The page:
All seven senators running for president have Capitol Hill staffs more racially diverse than the states they represent, and only two of them employ a smaller share of white people than the Democratic electorate they're seeking to win over.
The demographics of their offices, and those of all 40 of their colleagues in the Democratic Caucus, were revealed last week in the most recent edition of a report the Senate leadership has been commissioning over the past dozen years in an effort to promote more gender, ethnic and sexual identity diversity on that side of the Capitol.
Getting more people from different backgrounds and experiences to work (and have internships) on Capitol Hill has become an increasingly emphatic goal of those seeking to improve not only the functionality but also the public's perception of the legislative branch.
And in the opening stages of the 2020 presidential campaign, when the Democratic Party will be counting on increased turnout among minority voters, party leaders have been talking up their commitment to diversity with renewed intensity.
In speeches and the first debates, the Democratic presidential candidates haven't put much emphasis on their plans for making democracy work better. On Facebook, it's a slightly different story: Collectively, they've been spending more to attack dark money than to promote any other policy position.
In the 14 weeks ending July 6, the aspirants spent a combined $879,000 on ads across the social media platform promising to change campaign finance rules so that nonprofit groups engaged in political advocacy are required to disclose the identities of the donors. That easily eclipsed the second biggest chunk of online issue spending: $721,000 on their economic policy platforms.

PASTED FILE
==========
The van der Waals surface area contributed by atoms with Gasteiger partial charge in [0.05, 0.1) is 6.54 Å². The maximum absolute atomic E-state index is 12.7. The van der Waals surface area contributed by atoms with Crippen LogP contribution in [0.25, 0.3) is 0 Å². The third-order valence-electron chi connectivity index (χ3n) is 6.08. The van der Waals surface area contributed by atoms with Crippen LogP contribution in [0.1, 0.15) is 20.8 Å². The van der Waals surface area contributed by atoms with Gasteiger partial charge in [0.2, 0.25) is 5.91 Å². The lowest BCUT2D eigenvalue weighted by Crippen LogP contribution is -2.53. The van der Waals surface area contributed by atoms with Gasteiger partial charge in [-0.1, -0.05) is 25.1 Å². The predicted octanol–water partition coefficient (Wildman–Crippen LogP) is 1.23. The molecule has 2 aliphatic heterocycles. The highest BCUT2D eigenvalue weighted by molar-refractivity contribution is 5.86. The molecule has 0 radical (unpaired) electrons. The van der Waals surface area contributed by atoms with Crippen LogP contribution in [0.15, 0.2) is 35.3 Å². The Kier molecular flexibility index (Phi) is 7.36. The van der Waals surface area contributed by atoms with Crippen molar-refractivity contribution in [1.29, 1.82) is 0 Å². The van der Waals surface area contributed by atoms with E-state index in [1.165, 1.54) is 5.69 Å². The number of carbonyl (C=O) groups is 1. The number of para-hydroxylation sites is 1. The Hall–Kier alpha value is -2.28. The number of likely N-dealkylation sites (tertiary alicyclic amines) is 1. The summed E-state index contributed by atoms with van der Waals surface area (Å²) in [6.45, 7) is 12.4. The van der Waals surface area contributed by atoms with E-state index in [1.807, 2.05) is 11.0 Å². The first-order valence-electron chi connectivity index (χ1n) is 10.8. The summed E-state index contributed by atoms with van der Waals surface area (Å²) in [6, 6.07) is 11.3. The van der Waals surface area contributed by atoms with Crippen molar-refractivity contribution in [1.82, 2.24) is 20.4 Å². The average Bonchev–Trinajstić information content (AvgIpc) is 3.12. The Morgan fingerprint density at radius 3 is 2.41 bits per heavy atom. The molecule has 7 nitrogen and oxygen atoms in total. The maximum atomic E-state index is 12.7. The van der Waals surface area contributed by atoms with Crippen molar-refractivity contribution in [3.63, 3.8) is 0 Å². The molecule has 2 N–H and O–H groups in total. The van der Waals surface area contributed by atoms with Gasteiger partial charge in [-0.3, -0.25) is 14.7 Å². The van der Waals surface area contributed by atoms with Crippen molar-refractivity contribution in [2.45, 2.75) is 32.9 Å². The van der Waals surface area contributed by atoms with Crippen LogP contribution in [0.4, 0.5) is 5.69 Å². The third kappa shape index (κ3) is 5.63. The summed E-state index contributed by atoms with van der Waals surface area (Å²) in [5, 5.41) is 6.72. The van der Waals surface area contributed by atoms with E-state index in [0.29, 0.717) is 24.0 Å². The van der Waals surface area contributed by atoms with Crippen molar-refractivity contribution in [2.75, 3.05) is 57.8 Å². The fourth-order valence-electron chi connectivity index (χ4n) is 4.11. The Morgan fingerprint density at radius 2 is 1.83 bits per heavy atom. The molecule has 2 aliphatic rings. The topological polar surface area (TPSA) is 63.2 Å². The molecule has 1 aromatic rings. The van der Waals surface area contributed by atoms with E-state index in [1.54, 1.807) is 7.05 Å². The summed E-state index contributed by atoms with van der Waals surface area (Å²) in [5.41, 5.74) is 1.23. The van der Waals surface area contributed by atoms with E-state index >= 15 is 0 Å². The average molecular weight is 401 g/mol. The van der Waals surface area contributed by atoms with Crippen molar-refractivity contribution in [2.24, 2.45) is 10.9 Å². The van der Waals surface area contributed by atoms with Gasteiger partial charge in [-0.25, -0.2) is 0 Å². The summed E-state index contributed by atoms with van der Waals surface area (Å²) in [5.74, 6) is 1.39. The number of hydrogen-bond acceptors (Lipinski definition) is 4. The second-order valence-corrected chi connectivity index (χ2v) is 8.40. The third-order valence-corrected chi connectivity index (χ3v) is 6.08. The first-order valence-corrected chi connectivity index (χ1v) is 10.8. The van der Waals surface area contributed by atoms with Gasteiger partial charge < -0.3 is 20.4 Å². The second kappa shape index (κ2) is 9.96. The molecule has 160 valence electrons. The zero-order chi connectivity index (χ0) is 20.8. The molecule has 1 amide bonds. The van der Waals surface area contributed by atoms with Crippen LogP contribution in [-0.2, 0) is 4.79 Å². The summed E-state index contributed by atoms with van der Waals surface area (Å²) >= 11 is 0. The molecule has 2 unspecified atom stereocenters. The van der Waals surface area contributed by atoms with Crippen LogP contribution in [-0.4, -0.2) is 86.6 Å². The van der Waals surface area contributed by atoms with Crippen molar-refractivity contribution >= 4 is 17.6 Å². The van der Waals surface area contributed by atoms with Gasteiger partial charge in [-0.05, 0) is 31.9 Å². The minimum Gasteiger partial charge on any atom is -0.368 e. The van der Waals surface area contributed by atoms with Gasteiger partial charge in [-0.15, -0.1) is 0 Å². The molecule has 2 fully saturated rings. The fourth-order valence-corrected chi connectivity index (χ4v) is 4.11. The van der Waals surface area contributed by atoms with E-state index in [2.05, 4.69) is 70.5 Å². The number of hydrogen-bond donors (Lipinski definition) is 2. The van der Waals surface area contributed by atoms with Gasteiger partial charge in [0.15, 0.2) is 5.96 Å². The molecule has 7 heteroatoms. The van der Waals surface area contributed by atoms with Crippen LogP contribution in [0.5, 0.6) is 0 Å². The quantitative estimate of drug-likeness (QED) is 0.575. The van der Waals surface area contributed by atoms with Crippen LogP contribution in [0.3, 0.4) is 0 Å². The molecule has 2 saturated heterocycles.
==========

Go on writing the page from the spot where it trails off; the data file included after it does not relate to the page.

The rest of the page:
To be sure, spending to lambaste dark money was No. 1 because of just one candidate's investment: Sen. Amy Klobuchar of Minnesota spent more than $432,000 — almost more than all the others, combined — emphasizing her stump speech line promising to "get dark money out of politics" by pushing a constitutional amendment to overturn the Supreme Court's Citizens United ruling, which declared that minimally regulated spending by corporations, nonprofits and unions is within their free speech rights.
From the Capitol to Facebook to the dining room table, the political divide in the United States continues to grow. Casual conversations turn into shouting matches. Others cease altogether, leaving everyone unable to share their perspectives and learn from someone with other experiences.
Tyler Storlie found inspiration in one of these episodes, when a conversation with his dad spiraled from agreement to heated political argument. He wondered why having slightly different world views caused such frustrating battles. That's when he decided to write a children's book, "Two Tribes," which tells the story of two groups fighting constantly over the best way to help their shared village.
The Fulcrum had a chance to sit down with Storlie to talk about his new book, and why it's important for Americans young and old.